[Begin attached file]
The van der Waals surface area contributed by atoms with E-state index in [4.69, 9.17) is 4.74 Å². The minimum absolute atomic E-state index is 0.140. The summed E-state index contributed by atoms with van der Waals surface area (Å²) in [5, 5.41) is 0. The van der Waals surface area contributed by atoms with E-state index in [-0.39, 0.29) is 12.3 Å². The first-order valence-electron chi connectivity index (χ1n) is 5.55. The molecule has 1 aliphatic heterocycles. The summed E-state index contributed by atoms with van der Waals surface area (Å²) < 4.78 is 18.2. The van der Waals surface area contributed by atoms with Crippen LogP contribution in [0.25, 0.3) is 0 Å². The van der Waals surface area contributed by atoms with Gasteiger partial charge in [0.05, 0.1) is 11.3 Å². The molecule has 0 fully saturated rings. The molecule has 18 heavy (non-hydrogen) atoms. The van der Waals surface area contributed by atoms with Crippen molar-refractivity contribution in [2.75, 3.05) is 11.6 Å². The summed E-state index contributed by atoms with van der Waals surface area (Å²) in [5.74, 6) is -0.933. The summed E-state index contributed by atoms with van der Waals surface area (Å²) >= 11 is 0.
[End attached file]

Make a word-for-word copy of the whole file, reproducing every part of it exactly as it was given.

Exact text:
The van der Waals surface area contributed by atoms with E-state index in [4.69, 9.17) is 4.74 Å². The minimum absolute atomic E-state index is 0.140. The summed E-state index contributed by atoms with van der Waals surface area (Å²) in [5, 5.41) is 0. The van der Waals surface area contributed by atoms with E-state index in [-0.39, 0.29) is 12.3 Å². The first-order valence-electron chi connectivity index (χ1n) is 5.55. The molecule has 1 aliphatic heterocycles. The summed E-state index contributed by atoms with van der Waals surface area (Å²) < 4.78 is 18.2. The van der Waals surface area contributed by atoms with Crippen LogP contribution in [0.25, 0.3) is 0 Å². The van der Waals surface area contributed by atoms with Gasteiger partial charge in [0.05, 0.1) is 11.3 Å². The molecule has 0 fully saturated rings. The molecule has 18 heavy (non-hydrogen) atoms. The van der Waals surface area contributed by atoms with Crippen molar-refractivity contribution in [2.75, 3.05) is 11.6 Å². The summed E-state index contributed by atoms with van der Waals surface area (Å²) in [5.74, 6) is -0.933. The summed E-state index contributed by atoms with van der Waals surface area (Å²) >= 11 is 0.